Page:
I am presently in my own process of digging my way out of this confounded notion I have of what a bad grade means, and feeling like I’m getting a glimpse of light coming from above. I am pretty convinced that the time invested in academics, sports and other varieties of competition leaves scarce room for students in the US to fail but not be considered a failure. Argentina is a messy, frustrating and in some ways broken-down place, but Argentines do manage to scramble their way out of crisis after crisis. Crossing my fingers that my kid will reap copious benefits from having failed Latin and Math this year and spent a summer learning how to pass them. Tomorrow we’ll find out.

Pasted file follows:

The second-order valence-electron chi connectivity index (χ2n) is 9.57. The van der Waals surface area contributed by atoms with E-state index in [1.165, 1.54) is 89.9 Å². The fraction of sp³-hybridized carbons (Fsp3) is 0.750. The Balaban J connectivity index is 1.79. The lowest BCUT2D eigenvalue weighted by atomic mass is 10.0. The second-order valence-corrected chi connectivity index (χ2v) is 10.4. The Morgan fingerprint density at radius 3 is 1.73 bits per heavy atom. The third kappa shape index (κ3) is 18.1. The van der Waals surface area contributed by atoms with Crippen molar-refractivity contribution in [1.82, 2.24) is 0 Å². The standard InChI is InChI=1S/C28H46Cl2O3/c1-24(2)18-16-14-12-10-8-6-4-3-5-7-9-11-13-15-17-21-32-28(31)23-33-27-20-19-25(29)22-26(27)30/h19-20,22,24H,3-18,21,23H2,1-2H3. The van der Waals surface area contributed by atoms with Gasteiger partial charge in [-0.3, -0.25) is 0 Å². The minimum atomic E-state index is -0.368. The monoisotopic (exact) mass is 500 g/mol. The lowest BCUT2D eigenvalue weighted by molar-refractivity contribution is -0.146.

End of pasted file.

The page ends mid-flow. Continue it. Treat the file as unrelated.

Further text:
Set Your Alarm for 5am (Parents’ Guide to BA Teenagers)

After seeing way too many looks of horror on the faces of friends as I casually mention what my teenagers do on a typical weekend night out, I am reminded of the stages along the way to reaching my current state of zen. So for expat parents of kids who will soon be moving on to secondary school in Buenos Aires, here’s the lowdown on what to expect outside of school.